“The NZDF press release is simply incorrect and implausible. To be true, it would require an identical raid by identical forces, using identical helicopters, on identical targets at the same time,” the statement says.

But a report by David Fisher – SAS soldier: We killed civilians – also had a different account to what the book claimed, so there is some doubt about it’s total accuracy.

“We are shocked that the NZDF believes this is a legitimate reply to the serious and tragic revelations in the book. It looks like nothing more than people trying to evade responsibility and reinforces the need for a full and independent inquiry.”

So the gloves are off between the NZ Defence Force and Hager and Stephenson.

Prime Minister Bill English met with Keating and Defence Minister Gerry Brownlee in the weekend but is so far still non-committal on whether some sort of inquiry will be ordered.


Jon Stephenson on with Duncan Garner:

They have very strong overwhelming information. They have photos and testimony  from Afghan and SAS soldiers.

He says the NZDF statement is a continuation of a cover up.

He says there is absolutely no doubt there was only one raid that night.

Has Keating lied? Stephenson says he has given the public and the Government misleading information.

He says there will be an inquiry whether the Government orders one or lawyers force one on them.

Garner says that Bill English has said be believes the defence Force and not Hager and Stephenson.

The end result of this escalating stand off will be:

  • major NZDF embarrassment and a Keating resignation
  • serious discrediting of Stephenson and Hager
  • no clarity so everything left in doubt

UPDATE: A thought on Stephenson’s statement:

“The NZDF press release is simply incorrect and implausible. To be true, it would require an identical raid by identical forces, using identical helicopters, on identical targets at the same time,” the statement says.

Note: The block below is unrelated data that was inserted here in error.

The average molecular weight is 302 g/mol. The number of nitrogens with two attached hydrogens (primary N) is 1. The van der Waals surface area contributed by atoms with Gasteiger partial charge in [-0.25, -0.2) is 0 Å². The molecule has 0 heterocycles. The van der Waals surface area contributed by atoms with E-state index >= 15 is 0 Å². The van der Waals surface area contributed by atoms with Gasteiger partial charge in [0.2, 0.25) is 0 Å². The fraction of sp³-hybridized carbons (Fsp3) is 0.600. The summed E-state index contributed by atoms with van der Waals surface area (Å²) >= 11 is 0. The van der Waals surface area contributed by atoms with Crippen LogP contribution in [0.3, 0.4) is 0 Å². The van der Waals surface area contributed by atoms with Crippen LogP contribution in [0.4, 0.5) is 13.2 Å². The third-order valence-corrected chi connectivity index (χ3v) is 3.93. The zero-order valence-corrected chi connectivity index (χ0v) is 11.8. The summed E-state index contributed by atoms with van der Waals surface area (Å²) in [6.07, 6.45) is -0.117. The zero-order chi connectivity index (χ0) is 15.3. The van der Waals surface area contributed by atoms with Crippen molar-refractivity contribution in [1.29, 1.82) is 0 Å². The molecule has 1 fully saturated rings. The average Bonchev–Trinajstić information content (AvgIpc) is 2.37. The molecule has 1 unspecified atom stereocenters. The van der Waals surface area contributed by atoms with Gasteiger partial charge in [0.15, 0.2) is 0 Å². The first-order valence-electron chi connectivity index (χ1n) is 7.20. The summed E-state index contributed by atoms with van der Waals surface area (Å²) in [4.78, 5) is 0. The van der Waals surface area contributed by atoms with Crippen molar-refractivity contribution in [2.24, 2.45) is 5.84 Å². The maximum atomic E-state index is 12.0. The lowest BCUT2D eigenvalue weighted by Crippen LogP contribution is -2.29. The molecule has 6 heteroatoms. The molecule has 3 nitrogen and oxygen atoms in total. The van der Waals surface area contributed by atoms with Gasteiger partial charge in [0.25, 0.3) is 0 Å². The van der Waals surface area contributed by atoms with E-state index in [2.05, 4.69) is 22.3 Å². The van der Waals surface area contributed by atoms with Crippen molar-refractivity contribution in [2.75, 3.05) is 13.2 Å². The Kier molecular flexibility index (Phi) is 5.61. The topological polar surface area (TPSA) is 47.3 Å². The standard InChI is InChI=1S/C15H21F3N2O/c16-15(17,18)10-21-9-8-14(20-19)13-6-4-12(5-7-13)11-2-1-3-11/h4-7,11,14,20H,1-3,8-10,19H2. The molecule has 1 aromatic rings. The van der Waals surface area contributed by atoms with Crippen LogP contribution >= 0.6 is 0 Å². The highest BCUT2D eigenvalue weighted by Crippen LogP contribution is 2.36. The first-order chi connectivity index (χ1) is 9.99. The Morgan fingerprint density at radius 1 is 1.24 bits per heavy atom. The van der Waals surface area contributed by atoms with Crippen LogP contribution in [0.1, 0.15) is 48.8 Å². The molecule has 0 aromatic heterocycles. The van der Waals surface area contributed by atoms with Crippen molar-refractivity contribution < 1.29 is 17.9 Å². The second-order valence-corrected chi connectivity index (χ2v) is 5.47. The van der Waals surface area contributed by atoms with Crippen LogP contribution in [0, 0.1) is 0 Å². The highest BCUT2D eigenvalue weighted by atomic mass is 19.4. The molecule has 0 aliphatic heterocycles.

I don’t think it’s implausible.

One possibility is that the US had multiple targets that night, and used their air power in all of them, but the New Zealand SAS was involved in just one attack on one of the villages.

 

NZDF disputes Hager/Stephenson claims

There’s usually more than one side to a story. The head of the NZ Defence Force Lieutenant General Tim Keating has responded to accusations made in the book Hit & Run.

He claims that there are major discrepancies in Hit & Run, in particular the NZDF never operated in the two locations mentioned in the book.

Stuff: Defence Force chief slams ‘major inaccuracies’ in SAS Afghanistan allegations

Defence Force chief Lieutenant General Tim Keating has slammed “major inaccuracies” in a book about alleged SAS involvement in the death of Afghanistan civilians, saying Kiwi troops never operated in the two villages identified as the site of the attack.

In a statement, Keating said the central premise of Nicky Hager and Jon Stephenson’s book, Hit and Run, was incorrect.

Keating said there were “some major inaccuracies” in the book, including the location and names of the villages where the civilians were allegedly killed.

Updated – see NZDF statement below.

TirgiranMap

It is certainly hilly. I couldn’t find Naik or Khak Khuday Dad on Googlee maps, only Tirgiran. It is in a very remote area.

So the counter claims contend that there are major discrepancies. This is one reason why it pays not to jump to conclusions in reaction to stories like this.

The villages where civilians were killed may not have known the nationality of those involved in the attack on them.

My guess is that Nicky Hager and/or Jon Stephenson will respond to this.